Hamlet has already received notice from the hit on himself, drawing blood, that Laertes' isn't playing fair and probably intends to kill him with an unbated sword.

    As Alexi says, the staging is all important. It would have to be purposeful in the case of Hamlet "knowing" the tip was envenomed as well as unbated, though I can't conceive of how that would be conveyed in such a lightning fast way. Chances are that in the original, Hamlet "changes" with him purposefully. But there's no indication in the text that Hamlet knows it's envenomed until Laertes tell him so, after Hamlet has "hit" him with it in return. Hamlet immediately says: "The point envenomed too,/Then venom to thy work". (Hurts the King)

  7. One of the most interesting ideas I've heard about Hamlet, even though it might be wishful thinking, is the possibility that Hamlet is Claudius and Gertrude's secret love-child. It adds a delicious unspoken layer to his revenge, because it means he unwillingly commits patricide. And in that light it's fun to compare Hamlet and Claudius.

    That said, I think Hamlet's courageous. In the case of Rosencrantz and Guildenstern, Hamlet can't do them in — he's surrounded by Claudius' henchmen. His letter-tampering is devious but really the only pragmatic move available to him.

    As for the Polonius and Claudius killings, Hamlet is never a stickler for honor. His soliloquy about honor during the Fortinbras march, while viewing it in a favorable light, analyzes it at a remove. My point is that I don't think Hamlet would truly see any value in giving his victims a chance to defend themselves. He's also kind of rash and acts out when he's mad, which only makes him less like Claudius who is calculated and prepared.

    I'll briefly add that he pursues the Ghost despite Horatio's fears and is also the only person at sea who has the NUTS to board the pirate ship. Go Hamlet!

  8. I love this topic – I've been doing it with my Honors class for a couple of years now (which is how I stumbled here, searching for essay plagiarism). There's a lot of evidence to support a deeper connection between the two (consider: both are men of letters. Claudius's first public act as King is to send a letter to Norway while Hamlet's first impulse after talking to the Ghost is to write a letter, the letters to England, etc.). Both men rely heavily on advisers, they are both willing to sacrifice the women they "love" to kill the other…They even use similar phrasing and imagery.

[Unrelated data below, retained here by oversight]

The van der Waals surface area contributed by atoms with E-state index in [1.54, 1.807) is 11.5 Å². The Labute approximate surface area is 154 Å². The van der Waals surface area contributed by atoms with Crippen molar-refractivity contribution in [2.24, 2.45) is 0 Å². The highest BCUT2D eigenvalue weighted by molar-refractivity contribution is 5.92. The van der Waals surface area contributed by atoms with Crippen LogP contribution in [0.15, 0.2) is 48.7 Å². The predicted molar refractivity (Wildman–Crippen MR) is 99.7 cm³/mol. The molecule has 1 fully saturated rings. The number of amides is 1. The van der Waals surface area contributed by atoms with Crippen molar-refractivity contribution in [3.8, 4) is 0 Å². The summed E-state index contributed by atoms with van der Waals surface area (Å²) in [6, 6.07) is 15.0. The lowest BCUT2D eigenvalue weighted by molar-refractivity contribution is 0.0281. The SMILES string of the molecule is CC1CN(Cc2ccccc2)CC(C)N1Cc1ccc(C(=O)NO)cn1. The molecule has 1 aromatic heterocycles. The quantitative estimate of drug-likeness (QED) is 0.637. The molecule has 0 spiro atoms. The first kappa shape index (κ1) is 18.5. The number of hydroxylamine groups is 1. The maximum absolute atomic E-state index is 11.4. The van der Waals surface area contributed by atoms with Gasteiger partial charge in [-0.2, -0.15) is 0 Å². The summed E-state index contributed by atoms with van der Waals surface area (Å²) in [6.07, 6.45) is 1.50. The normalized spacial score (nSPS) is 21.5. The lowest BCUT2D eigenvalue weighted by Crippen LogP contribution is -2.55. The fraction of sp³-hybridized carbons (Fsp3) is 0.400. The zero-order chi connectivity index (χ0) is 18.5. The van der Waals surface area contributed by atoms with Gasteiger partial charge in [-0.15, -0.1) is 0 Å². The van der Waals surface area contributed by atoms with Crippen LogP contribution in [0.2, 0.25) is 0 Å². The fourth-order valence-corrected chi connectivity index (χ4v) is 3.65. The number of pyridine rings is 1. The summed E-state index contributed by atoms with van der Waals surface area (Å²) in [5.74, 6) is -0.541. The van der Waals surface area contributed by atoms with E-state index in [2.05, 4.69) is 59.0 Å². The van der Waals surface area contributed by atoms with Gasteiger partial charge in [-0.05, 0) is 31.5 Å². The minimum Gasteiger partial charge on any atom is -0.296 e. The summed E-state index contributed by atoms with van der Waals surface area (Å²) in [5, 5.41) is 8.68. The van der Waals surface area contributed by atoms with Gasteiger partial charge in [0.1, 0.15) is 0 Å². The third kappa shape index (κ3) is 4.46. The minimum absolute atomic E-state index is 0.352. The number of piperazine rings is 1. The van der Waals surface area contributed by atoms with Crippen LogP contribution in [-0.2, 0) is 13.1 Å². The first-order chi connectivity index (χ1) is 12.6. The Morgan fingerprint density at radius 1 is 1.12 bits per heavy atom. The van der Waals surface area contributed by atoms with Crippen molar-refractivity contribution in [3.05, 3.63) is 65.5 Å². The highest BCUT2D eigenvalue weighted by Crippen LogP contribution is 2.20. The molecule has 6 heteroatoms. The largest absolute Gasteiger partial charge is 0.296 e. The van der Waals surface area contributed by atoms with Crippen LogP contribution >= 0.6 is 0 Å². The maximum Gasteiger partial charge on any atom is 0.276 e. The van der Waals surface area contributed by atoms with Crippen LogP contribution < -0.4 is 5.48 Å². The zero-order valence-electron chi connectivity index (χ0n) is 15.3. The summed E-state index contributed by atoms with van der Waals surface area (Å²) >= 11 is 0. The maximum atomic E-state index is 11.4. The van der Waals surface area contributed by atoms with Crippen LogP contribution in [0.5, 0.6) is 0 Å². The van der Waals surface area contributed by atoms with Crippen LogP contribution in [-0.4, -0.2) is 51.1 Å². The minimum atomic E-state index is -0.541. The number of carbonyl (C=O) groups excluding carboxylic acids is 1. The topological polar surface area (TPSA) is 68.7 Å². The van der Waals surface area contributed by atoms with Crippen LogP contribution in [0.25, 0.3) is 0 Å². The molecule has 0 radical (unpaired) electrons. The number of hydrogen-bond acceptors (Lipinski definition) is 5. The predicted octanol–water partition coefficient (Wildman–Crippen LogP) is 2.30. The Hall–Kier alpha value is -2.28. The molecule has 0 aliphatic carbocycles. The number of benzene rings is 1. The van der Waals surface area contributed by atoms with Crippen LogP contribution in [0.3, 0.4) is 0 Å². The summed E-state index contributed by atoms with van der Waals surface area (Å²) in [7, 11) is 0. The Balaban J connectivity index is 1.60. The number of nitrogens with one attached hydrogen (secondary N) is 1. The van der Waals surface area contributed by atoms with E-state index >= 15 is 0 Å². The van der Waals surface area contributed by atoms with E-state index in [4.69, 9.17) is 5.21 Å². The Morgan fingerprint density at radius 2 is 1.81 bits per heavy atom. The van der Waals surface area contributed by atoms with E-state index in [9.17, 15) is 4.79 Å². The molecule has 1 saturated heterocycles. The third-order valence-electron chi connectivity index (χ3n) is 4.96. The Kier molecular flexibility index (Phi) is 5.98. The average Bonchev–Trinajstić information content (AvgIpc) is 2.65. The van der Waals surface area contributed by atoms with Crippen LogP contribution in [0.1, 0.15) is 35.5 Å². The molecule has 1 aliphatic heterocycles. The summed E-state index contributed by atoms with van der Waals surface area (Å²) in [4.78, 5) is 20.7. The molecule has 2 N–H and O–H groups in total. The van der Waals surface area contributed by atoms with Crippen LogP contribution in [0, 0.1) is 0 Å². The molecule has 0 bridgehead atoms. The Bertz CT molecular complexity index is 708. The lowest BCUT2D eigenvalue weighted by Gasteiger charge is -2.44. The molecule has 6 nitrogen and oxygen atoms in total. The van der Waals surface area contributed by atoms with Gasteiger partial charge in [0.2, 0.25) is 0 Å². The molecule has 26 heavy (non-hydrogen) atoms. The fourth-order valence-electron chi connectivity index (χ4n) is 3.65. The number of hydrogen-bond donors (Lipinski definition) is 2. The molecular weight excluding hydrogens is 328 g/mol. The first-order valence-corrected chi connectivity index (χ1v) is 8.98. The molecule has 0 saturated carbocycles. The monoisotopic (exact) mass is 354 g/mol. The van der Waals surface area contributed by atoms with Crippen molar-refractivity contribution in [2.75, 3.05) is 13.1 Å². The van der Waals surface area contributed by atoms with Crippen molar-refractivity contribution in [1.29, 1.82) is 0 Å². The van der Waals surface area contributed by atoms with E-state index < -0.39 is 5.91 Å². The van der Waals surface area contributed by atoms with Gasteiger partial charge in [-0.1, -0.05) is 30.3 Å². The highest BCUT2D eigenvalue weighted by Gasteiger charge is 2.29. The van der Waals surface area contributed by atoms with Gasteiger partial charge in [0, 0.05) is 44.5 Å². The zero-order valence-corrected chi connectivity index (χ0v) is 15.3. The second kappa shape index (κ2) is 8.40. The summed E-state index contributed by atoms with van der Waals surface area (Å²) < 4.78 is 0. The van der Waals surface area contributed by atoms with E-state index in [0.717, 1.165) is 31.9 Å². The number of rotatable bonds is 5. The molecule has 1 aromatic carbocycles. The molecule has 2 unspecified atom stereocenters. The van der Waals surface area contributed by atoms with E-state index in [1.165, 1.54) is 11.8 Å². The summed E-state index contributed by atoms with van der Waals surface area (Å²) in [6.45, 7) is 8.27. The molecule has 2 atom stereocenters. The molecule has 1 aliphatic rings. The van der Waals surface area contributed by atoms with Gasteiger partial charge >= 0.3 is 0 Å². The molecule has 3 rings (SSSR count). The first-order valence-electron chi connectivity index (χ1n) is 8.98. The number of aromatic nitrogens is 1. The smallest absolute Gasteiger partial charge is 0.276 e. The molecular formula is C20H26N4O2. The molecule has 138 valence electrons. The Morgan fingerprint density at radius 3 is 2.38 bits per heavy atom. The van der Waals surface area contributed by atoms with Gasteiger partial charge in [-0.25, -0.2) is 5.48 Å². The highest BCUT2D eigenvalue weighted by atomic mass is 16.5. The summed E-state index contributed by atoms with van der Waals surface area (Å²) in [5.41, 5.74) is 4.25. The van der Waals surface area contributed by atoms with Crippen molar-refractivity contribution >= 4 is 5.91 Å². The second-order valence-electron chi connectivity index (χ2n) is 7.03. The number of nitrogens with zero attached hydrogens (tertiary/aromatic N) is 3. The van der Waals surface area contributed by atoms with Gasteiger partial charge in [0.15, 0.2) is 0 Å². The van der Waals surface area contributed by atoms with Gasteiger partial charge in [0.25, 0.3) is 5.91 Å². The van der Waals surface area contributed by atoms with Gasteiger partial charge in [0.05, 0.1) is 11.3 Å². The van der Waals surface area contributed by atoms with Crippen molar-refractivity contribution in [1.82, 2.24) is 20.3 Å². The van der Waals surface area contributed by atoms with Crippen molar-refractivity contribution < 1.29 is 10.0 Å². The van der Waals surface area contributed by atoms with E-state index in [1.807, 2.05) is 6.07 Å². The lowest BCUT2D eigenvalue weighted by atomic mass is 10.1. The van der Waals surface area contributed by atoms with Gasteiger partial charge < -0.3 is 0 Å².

The oedipal complex makes much more sense if the relationship is closer than merely uncle and nephew!

    We also do Freud's theory of projection with the topic – it helps to consider Hamlet's initial hatred of Claudius as a reflection of those qualities (i.e. the ones that are not like his father, the Ghost)he doesn't like in himself.

    Anyways, just wanted to say I'm glad I'm not the only one thinking about things like this!

  9. "The oedipal complex makes much more sense if the relationship is closer than merely uncle and nephew!"

    I find it interesting that re-writing what's there is viewed as somehow a validating support for what is an an invented theory in the first place. It seems to me to be sort of like lots of rococo icing– without the cake, so to speak.

    Does the topic of Ernest Jones' wholesale egotistical projection of Freud's 'projection *theory*', onto the character of Hamlet as though it were gospel, ever come up? 🙂